By autumn 1917, when Hurst began to experiment with the use of film, considerable research had been conducted into shell shock and its treatment. Two centres of excellence existed: the Maudsley led by Frederick Mott and Maghull Red Cross Military Hospital under R.G. Rows. Mott favoured a science-based approach, whereas Maghull doctors drew inspiration from anthropology and psychological texts. Each hospital had several years of accumulated expertise, and their doctors were agreed that chronic or severe cases invalided to the UK were difficult to treat. When Hurst published claims of dramatic cures supported by film appearing to show their complete recovery, experienced shell-shock doctors were taken aback. Hurst himself was a general physician with a pre-war interest in neurology and so was considered something of a newcomer to the field. How could he have achieved these remarkable results? Thomas Lumsden wrote to the Lancet in August 1918 to suggest that a follow-up study be undertaken at six months and a year to establish whether the cures really were permanent (Lumsden, 1918). Charles Myers, appointed by the War Office to oversee the management of psychiatric patients in UK military hospitals, was particularly concerned and visited Hurst at Seale Hayne. Myers thought that Hurst’s team of doctors lacked clinical understanding and recommended that Captain R.G. Gordon, a physician who had worked at Maghull, be transferred there to give weekly lectures on psychological medicine.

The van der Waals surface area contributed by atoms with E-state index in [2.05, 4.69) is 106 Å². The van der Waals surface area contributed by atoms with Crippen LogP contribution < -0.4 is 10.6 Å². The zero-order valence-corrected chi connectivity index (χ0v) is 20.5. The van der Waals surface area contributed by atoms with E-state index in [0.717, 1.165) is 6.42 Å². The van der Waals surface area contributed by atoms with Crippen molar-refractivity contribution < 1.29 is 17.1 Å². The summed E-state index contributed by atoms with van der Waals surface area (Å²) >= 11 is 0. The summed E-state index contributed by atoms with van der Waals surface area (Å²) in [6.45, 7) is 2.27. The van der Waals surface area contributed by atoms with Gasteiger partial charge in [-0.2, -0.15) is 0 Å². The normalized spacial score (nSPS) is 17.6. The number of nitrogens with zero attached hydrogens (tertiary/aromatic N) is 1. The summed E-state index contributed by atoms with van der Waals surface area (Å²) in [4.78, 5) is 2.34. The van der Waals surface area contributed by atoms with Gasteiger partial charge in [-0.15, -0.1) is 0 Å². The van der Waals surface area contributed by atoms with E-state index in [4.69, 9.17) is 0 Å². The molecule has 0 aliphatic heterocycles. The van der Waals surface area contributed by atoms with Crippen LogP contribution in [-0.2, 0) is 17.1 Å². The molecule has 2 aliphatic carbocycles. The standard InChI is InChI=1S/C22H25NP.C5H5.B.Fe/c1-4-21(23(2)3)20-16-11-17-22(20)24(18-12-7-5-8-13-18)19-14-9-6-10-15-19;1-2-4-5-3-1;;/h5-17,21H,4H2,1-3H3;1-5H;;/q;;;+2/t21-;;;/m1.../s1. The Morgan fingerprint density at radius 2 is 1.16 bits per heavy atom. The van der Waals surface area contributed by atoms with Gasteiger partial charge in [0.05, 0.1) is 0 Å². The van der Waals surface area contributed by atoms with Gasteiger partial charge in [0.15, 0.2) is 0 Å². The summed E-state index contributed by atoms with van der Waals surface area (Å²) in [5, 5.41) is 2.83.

So how was the film made? Recent study has shown that some of the before-and-after sequences involved re-enactment of symptoms (Jones, 2012). Sergeant Bissett, for example, was shown, according to the caption in September 1917, bent over, only able to hobble with the aid of two sticks. In the next scene, dated November 1917, he was shown walking almost normally. However, the background to both shots showed an identical group of nurses and column of smoke coming out of the chimneys of the distant huts. This demonstrates that both episodes were filmed at the same time: Bissett had been asked to re-enact his movement disorder for the camera.